Fine Pairings of sweet, tangy cranberry and turkey
This sweet and tangy cranberry salad is a consideration on the list of great food pairings. Something similar to tortilla chips and salsa, bread and olive oil, tomatoes and basil, some things are just meant to be together. To many of us, we know the fine essences cranberries have. They are bitter, tangy and sweet. How could we ever imagine this sweet tangy delight paired together with turkey, or better yet, the turkey sandwich? As history demonstrates, the cranberry was observed at the first celebration in 1621. It was more than likely used together with dried meats preserved from the natives. Our version however, did not get its sweet flair until about 50 years later when it was suggested to add sugar to this berry.
Something to be said about tradition…
The Natives loved this berry and had many uses for it. The berry was native to mostly the pacific north west and coastal regions. This berry is very difficult to harvest, yet, somehow worth the work. The natives used this berry for all things in their lives. From good health, to surviving the winter, to dying their clothing and tanning their skins, to fine dining. In short, perhaps its always been in human nature to recognized a fine food when they found it.
I guess you can say, us American’s have carried the love of cranberries on since the Natives first introduced them to our first arrivers from Europe. That says a lot. I know that I have actually pondered foregoing my cranberry salad a Thanksgiving or two, but the protests over this salad was too great to ignore. I guess it’s a custom we’ve grown used to in our family, and it’s one I”m happy to continue and carry on for the next generation to come.
The magic of left-overs
We’ve seemed to carry many traditions from the original “Thanksgiving” Jamestown edition. Even a second-gen Italian like my mother passed this American tradition on to me, and somewhere along the time line of beginning her new family was born her tradition of the famous cranberry salad. Every year, her Thanksgiving feasts seem to get better and better. Consequently, if you’re wondering what my mother’s meal was like, just take a look at my meal. She laid the ground work for us to follow. As a result of her fine traditions and over-preparations, there were always left-overs.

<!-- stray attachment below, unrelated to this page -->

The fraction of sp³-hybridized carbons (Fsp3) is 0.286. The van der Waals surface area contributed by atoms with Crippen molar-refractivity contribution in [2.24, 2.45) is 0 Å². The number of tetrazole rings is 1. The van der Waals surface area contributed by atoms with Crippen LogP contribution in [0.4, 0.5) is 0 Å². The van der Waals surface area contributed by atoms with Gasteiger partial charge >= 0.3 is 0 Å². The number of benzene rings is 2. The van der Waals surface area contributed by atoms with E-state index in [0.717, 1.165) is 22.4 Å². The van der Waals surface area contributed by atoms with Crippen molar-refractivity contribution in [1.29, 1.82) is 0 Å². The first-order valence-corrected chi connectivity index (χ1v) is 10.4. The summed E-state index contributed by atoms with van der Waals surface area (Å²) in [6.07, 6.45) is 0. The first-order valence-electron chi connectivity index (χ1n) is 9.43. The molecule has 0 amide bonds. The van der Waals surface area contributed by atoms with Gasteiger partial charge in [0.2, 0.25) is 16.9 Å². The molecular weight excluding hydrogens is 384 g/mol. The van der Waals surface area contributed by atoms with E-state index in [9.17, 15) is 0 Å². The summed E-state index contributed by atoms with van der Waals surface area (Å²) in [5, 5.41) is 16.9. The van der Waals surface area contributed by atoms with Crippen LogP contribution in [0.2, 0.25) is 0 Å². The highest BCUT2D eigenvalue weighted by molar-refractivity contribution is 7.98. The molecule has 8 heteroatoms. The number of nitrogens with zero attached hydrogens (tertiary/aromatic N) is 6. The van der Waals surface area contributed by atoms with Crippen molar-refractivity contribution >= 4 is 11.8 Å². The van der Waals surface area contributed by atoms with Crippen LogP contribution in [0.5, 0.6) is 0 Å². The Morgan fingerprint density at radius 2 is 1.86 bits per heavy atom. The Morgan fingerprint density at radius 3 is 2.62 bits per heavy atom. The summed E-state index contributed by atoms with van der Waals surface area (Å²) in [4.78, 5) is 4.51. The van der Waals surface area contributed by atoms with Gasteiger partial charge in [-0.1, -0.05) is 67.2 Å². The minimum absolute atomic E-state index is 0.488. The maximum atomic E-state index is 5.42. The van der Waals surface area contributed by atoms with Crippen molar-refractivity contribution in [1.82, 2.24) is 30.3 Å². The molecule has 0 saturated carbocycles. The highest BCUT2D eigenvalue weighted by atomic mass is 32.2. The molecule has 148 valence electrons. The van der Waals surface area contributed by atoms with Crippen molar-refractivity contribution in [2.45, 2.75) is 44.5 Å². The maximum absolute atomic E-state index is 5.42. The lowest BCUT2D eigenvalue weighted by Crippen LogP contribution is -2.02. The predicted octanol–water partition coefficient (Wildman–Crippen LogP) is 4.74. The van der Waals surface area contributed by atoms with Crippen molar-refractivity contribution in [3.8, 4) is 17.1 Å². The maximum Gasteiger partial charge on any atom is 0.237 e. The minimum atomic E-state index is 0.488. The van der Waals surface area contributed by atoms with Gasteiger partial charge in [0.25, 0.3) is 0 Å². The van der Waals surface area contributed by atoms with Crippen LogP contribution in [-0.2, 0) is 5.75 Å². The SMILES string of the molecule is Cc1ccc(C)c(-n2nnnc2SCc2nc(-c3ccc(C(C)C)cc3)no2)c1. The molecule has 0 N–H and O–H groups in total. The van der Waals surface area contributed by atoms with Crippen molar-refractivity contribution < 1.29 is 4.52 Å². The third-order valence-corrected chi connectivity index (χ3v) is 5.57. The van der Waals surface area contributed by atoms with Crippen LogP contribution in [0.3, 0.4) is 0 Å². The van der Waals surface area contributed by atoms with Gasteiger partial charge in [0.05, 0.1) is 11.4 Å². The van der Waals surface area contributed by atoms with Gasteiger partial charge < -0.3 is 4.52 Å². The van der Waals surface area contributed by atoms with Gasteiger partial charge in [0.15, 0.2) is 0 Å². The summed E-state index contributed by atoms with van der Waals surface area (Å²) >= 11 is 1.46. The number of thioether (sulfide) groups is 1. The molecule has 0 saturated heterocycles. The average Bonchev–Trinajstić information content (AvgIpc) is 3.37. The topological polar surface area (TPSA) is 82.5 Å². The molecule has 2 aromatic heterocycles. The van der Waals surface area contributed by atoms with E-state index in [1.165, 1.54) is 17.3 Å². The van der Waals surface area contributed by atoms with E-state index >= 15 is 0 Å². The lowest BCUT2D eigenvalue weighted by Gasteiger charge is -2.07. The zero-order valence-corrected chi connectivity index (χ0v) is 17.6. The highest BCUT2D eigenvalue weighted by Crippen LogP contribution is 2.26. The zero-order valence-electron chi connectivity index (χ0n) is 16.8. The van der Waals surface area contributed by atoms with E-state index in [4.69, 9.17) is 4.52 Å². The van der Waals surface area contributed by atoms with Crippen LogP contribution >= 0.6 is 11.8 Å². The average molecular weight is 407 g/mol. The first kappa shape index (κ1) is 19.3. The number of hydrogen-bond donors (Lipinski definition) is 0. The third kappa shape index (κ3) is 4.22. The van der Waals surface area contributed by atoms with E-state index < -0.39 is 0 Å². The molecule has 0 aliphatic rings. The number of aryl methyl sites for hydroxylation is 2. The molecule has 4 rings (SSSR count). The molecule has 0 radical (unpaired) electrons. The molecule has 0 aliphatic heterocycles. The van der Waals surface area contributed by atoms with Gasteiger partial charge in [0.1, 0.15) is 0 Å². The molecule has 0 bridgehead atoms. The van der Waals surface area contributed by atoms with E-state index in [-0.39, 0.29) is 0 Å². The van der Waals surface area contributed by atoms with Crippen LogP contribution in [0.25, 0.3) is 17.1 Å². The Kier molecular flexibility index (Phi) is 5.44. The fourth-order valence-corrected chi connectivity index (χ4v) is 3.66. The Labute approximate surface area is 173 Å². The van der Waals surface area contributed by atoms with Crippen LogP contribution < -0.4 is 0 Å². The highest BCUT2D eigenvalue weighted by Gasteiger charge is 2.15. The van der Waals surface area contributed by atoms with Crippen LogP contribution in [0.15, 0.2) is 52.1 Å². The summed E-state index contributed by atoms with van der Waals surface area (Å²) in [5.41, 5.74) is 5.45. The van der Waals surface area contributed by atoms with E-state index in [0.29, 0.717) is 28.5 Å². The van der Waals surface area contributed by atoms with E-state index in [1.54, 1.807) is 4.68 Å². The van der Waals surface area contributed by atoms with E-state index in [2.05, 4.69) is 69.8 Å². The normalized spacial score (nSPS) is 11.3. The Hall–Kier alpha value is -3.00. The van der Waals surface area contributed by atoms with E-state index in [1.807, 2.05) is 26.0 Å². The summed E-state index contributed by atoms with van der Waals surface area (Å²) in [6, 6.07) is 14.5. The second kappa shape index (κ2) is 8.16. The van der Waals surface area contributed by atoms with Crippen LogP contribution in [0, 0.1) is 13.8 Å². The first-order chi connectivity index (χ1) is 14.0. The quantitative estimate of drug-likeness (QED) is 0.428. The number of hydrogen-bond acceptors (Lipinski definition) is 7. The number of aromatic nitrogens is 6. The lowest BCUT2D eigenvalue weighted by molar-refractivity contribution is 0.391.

Oddly enough left-overs in our family became almost as important as the Thanksgiving meal. We’d all show up at the house and await the open-faced turkey sandwich. But, would it have been the same with out the “sweet and tangy cranberry salad” used as a sandwich topper? I’m not so sure. Give your hand to this delicious pairing of sweet and tangy, see what your left over day is like.
Sweet and Tangy Cranberry Salad
- 1 pack cranberries or 2 cups dried
- 4-6 sheets gelatin or agar-agar
- 1 cup sugar
- 1 can pineapple crushed
- 1 whole apple
- 1/2 cup walnuts
- 1/2 cup whole cream optional
- I opt to use dry cranberries and soak them in water for about 10 min. to plump them up again. Keep the juices, add the gelatin sheets or agar-agar, and pour into a mixer or food processor
- add the sugar, pineapple apples and pulse
- add the walnuts and pulse a few more times, don’t go full puree. It’s nice to have some texture
- add cream if you desire, this lightens the color and makes it a bit creamer. Put in a container and put if fridge over-night.
- the next day, it’s ready to be a nice topper for your turkey or other meat of choice